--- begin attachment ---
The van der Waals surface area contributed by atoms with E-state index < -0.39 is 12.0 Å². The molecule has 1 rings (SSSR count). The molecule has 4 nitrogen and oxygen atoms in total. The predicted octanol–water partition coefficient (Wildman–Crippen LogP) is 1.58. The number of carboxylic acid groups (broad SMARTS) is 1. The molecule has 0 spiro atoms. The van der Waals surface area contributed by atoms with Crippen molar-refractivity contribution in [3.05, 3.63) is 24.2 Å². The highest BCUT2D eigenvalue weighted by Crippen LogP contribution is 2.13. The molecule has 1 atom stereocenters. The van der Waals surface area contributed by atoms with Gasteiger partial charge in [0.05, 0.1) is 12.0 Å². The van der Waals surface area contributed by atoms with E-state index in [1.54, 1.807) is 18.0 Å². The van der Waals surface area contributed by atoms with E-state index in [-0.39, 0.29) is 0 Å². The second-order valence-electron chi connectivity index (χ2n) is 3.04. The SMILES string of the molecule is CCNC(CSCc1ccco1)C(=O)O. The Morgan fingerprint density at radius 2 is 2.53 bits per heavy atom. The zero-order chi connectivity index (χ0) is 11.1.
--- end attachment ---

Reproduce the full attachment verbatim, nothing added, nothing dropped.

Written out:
The van der Waals surface area contributed by atoms with E-state index < -0.39 is 12.0 Å². The molecule has 1 rings (SSSR count). The molecule has 4 nitrogen and oxygen atoms in total. The predicted octanol–water partition coefficient (Wildman–Crippen LogP) is 1.58. The number of carboxylic acid groups (broad SMARTS) is 1. The molecule has 0 spiro atoms. The van der Waals surface area contributed by atoms with Crippen molar-refractivity contribution in [3.05, 3.63) is 24.2 Å². The highest BCUT2D eigenvalue weighted by Crippen LogP contribution is 2.13. The molecule has 1 atom stereocenters. The van der Waals surface area contributed by atoms with Gasteiger partial charge in [0.05, 0.1) is 12.0 Å². The van der Waals surface area contributed by atoms with E-state index in [1.54, 1.807) is 18.0 Å². The van der Waals surface area contributed by atoms with E-state index in [-0.39, 0.29) is 0 Å². The second-order valence-electron chi connectivity index (χ2n) is 3.04. The SMILES string of the molecule is CCNC(CSCc1ccco1)C(=O)O. The Morgan fingerprint density at radius 2 is 2.53 bits per heavy atom. The zero-order chi connectivity index (χ0) is 11.1.